Tag Archives: consumers


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What is my apperception of this?

How is brand content, which now dominates marketing communications, managing to match its most engaging media?  And how does a key audience specifically use the content that the brand is communicating?  There is a prevailing truth now that making a brand relevant is as uncertain as our ever-changing technology.

An answer to these questions is not yet very clear.  Instead, brands are challenged to respond to the reality that it is hard to determine whether a consumer is engaged in utilizing technology or in self-systematizing content.

What then can brand management do to create more relevant engagements?   Are there effective ways to go beyond the quick-click, speed-reading, distracted- listening or watching of new content?  Who is in control of the content?  Do the social networks and media technology receive content, edit it, and make it personal, aka editorial, communicating it in their own likeness to others?  Or are they using content as a direct feed, pickup, and duplication of provided content, aka advertorial, from a myriad of sources?  Can the consumer tell the difference and does it matter?

We might also ask: Can a system be created that will identify the consumer who wants to and then does pass content on to others?  This is a big data-mining question for the brand.

The brand marketer now has to create content that will build engagement with consumers who can and will become the brand’s customers and content sharers.

An interesting term now being used in marketing is “apperception.”  This is a process whereby perceived values of a brand are related to the consumer’s past and present experience with or knowledge of that brand.  The new perception is added to the old perception, which forms a whole new apperception.  This new apperception can be the catalyst for new sharing of content between and among social networking and brand aficionados.

The goal is to develop a brand content driven system that aligns with the consumer’s system to receive and process new content.  This is our ongoing need to connect and establish relationships with our audience.  It is certainly giving us a lot to think about and process, as we ask:

Will engagement be enough?

Drawing by Art Winters
Drawing by Art Winters


Arthur & Peggy Winters co-teach SXB 200 Brand Marketing Communications for Image & Meaning and SXR 050 Intro to Branding: The Art of Customer Bonding.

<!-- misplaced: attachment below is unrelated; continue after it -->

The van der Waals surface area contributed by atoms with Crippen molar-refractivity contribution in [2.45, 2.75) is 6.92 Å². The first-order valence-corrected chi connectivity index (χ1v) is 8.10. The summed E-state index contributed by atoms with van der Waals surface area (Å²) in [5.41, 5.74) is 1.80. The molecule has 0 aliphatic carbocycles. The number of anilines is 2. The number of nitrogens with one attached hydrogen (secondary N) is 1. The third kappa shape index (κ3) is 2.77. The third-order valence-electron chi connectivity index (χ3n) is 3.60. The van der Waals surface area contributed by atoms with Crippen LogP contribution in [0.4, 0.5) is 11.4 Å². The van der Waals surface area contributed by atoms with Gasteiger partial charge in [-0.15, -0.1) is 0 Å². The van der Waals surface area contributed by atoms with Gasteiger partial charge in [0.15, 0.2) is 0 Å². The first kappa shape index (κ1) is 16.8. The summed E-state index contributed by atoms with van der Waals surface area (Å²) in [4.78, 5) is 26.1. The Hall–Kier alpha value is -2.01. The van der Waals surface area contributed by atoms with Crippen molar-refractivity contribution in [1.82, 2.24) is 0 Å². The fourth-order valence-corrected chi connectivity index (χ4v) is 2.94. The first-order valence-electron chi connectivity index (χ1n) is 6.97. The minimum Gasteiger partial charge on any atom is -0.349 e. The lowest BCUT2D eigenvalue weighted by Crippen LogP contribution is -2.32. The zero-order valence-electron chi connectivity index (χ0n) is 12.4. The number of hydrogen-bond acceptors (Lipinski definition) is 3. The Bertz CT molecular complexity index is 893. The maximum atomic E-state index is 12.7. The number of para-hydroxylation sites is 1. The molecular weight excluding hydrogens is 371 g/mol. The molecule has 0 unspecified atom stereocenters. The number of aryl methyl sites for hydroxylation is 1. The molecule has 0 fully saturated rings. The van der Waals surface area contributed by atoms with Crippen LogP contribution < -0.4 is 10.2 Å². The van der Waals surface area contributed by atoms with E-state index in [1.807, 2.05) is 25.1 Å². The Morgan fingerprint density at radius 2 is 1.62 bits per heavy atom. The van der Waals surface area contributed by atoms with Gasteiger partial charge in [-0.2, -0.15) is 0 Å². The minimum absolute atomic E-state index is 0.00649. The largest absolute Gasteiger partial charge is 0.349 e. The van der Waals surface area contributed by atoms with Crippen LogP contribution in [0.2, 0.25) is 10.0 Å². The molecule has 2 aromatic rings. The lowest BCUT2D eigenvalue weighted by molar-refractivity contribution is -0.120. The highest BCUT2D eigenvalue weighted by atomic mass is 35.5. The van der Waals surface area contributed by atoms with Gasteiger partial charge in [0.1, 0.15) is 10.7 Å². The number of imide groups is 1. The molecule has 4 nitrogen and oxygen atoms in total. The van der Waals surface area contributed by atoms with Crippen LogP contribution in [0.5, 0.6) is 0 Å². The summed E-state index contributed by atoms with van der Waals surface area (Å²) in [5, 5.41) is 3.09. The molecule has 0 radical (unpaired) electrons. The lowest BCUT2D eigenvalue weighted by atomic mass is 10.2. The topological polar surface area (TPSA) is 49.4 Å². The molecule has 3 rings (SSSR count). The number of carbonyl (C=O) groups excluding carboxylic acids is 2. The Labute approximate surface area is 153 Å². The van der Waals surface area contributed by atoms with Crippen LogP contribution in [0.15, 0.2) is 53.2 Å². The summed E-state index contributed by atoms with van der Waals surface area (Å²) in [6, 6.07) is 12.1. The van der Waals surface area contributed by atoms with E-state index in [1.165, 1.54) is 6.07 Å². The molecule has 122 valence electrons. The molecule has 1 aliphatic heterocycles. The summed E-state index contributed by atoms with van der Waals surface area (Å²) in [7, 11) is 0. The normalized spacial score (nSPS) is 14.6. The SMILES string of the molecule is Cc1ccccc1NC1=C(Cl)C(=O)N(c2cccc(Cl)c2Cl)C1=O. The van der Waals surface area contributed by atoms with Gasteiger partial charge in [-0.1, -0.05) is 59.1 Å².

Are you still the sucker you used to be?

New research was just released that demonstrates a big shift in how consumers buy and what influences their purchase. Traditional ads no longer have the same power to shape consumer opinions as they once did. Amazon (the ultimate cost and quality comparison, along with others) influence consumers more than ever.  The studies were based on the “compromise” effect – (see NYT article below for the full story) are probably now saying to yourself, ho hum… and why is this news?  Well, it took a while for the establishment to document what most of us already know and practice organically.  However, some of the results of the study suggest that digital feedback in the digital world allows marketers to see what works and what doesn’t – what messages are influencing customers and which ones aren’t.  And they can make adjustments accordingly…and very quickly.  This is all very well and good, and excellent support (although the writers and researchers don’t see it from the customers’ point-of-view, so they are still missing the point) for my position that customer-focused information and insight right from the beginning…pre- advertising/marketing/PR efforts and spending, is more valuable than measuring what works after you’ve spent all that time, money and effort and then correcting it.



Sandra Holtzman teaches CEO 035: Licensing.
She is the author of Lies Startups Tell Themselves to Avoid Marketing.

Barneys looks into eliminating catalogs


As we enter the digital market, physical mailers and catalogs are becoming less prevalent to engage the younger more affluent demographic. Barneys New York is focusing more energy to target the younger consumer through digital videos for its Co-Op Line.

The Brand is not eliminating direct marketing and catalogs completely, and they will be offering it for other lines that engage with an older demographic with a “touch and feel” mentality.  However, Co-Op’s Spring Line will be released completely in digital format for the first time.

Currently, Barneys has two videos on its ecommerce site at http://www.barneys.com for both the Men’s and Women’s Co-Op lines.

The videos have a different dynamic than others than consumers might have been accustomed to in the past.  Typically there would be loud music, some dancing/or movement – Barneys’ tried to create some type of interaction with the models such as an interview or more specific movement so consumers can better see how the apparel moves/fits.

While watching the video, consumers are able to click on an article of clothing, which will expand the product and allow them to add it to their shopping cart to checkout at their convenience.

Consumers are also able to scroll through different looks, which are accompanied by the designer’s name.

Promotion for this launch was done though email as well as social media outreach to connect with their direct clientele.

Opportunities for this outreach are endless, especially when it comes to relatability.  Models could essentially be anyone that their target customer could connect with, which would create appeal for those particular products.


Dalia Strum teaches SXF 120: Blogging Smarts for Business.